In an egregious and unprecedented abuse of power, President Donald Trump has ordered the immediate declassification of documents from the FBI’s active investigation into his own campaign’s ties with Russia.
The order includes additional pages and interviews used in the FBI’s application seeking approval for the electronic surveillance of Trump campaign aide Carter Page, as well as all FBI reports that current Justice Department official and Russia expert Bruce Ohr has prepared as part of the investigation.
Justice and the FBI had already decided that making the additional information on the Page application public would be a risk to national security.
The release of these reports will threaten the integrity of the ongoing investigation, damage our intelligence collection efforts, expose our sources, and once again give our true adversary — Russia, but also countries like China — the strategic upper hand and clear insights into our most classified processes. It is also the latest in efforts by the Trump administration and Republican members of Congress to politicize our national security and intelligence for personal political gain.
A desperate, emboldened Trump is dangerous
But as a former CIA officer, to me that is not even the worst part. The White House also ordered Justice to release all text messages relating to the Russian investigation from those Trump considers to be personal enemies: former FBI Director James Comey, former FBI Deputy Director Andrew McCabe, former officials Peter Stzrok and Lisa Page, and Ohr.
Trump told Hill.TV on Tuesday that the release would prove the Russia investigation is a hoax and expose corruption in the FBI, which he called “a cancer in our country.”
We have seen Trump attack those he considers to be his enemies before. In his seemingly limitless pursuit of his own self-interest, national security be damned, he has continually used his position of power to weaken some of our most important and impartial national security institutions and to threaten and attack current and former public servants.
The individuals listed have been the subjects of frequent Twitter rants from the president, and he did not hesitate to break longstanding norms by revoking the security clearance of former CIA Director John Brennan for criticizing him.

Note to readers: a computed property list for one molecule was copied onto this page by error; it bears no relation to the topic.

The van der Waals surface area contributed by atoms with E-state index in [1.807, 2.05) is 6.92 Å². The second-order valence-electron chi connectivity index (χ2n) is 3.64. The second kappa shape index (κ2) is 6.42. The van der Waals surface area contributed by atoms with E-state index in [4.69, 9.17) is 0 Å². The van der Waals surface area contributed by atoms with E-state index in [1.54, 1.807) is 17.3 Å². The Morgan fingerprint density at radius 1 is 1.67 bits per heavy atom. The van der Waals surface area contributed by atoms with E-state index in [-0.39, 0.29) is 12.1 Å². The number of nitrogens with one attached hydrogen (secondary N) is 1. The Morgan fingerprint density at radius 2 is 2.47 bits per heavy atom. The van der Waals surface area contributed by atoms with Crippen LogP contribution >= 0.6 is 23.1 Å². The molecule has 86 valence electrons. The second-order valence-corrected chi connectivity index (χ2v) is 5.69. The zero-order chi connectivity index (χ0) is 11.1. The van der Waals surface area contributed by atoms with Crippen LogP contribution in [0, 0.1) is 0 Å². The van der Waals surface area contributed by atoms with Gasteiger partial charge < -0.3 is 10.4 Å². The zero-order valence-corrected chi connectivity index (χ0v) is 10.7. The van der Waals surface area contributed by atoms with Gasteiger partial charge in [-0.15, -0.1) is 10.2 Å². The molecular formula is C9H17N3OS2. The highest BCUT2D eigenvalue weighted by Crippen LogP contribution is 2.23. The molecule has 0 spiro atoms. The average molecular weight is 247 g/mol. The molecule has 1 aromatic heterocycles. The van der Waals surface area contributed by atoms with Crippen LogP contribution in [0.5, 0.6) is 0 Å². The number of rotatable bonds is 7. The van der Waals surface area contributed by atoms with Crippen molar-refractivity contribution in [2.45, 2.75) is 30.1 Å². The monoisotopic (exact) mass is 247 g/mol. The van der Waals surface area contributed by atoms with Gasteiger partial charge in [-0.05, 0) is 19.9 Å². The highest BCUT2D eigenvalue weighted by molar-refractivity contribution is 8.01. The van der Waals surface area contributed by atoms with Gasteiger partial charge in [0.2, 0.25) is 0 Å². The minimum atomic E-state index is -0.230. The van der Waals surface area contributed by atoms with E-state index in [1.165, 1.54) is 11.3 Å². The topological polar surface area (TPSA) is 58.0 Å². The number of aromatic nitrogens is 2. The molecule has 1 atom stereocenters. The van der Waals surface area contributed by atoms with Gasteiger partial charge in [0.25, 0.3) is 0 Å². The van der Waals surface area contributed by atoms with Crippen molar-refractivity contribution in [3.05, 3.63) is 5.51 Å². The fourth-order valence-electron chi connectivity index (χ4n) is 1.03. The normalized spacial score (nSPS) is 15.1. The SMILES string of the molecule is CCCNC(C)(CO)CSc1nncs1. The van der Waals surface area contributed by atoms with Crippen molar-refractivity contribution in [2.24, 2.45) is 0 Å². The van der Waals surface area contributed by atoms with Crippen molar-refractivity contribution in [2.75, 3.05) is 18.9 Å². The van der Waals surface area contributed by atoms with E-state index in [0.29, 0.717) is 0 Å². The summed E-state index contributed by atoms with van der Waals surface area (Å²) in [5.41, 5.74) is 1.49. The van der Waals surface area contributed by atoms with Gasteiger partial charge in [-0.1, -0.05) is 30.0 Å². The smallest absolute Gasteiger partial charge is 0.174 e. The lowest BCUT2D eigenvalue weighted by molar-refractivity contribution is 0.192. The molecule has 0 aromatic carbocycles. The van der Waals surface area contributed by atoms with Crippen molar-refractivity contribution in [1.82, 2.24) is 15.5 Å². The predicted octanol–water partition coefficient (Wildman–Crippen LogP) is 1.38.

Trump has also waged an on-and-off again war with the intelligence community, even as a candidate, taking their consistent assessment that Russian President Vladimir Putin wanted Trump to become president and used an influence campaign to make it happen as a personal attack from impartial institutions he believes should be loyal to him above all else.
While attacking his perceived rivals might be par for the course, let me be clear: Trump’s decision Monday is a serious escalation in his effort to convince the American people that a corrupt group in our government has been working against him. Coming on the heels of former Trump campaign manager Paul Manafort’s plea deal to cooperate with the investigation, it shows how Trump will lash out when he is feeling desperate or cornered.
The declassification decision also demonstrates a calculation on Trump's part that he will face no pushback from his own party and for whom being able to campaign on a corrupt “swamp” has proved successful in the past. A desperate and emboldened Trump is a dangerous thing.
For national security employees, Trump’s targeting of former and current officials is a worrying sign. Most national security employees do not expect much privacy between them and the agencies they work for; all of us expect that what we say and do is being monitored to a degree to ensure we are living up to the security agreements we made.
Even so, we also expect that our agencies will defend us when we are doing our jobs, like ensuring our elections are free from foreign influence and involvement, for example. Monday’s announcement shows employees that simply doing your job could lead to becoming a target for the president and Republicans.
Trump will stop at nothing to protect himself
There is very little the federal agencies can do to stop Trump's decision to publicly release this information. After Trump’s order, Justice and the FBI stated they would begin a declassification review of the material.
Regardless of what that review finds, as president, Trump has the ultimate classification and declassification authority. He has it because the president is supposed to be the representative and advocate for the American people, which means making tough decisions about when to be publicly transparent and when to safeguard classified information.
The authority to declassify was never intended to be used for personal political gain, and past presidents have used it very rarely, in general. The federal agencies will no doubt use their declassification review to warn him again of the damage releasing the information will do to national security, and may even propose to redact the most sensitive content. However, we already know how Trump will respond.
Trump’s decision shows there is nothing he will not do and no person or institution he will not target in the name of self-preservation. He does not care what damage he does to our institutions or to the federal workforce. He is not interested in preserving the independence and impartiality of our government agencies. He cares about getting the heat off his back and packing stadiums on his never ending campaign stops for an election he already won.
Trump’s “crowning achievement” will not be exposing corruption in the FBI, as he said it would be on Tuesday. Rather, it will be the hundreds of thousands of his supporters he has been able to turn against the same institutions meant to keep them safe by keeping terrorists out and holding politicians to the laws of the land. For Trump, that is a win.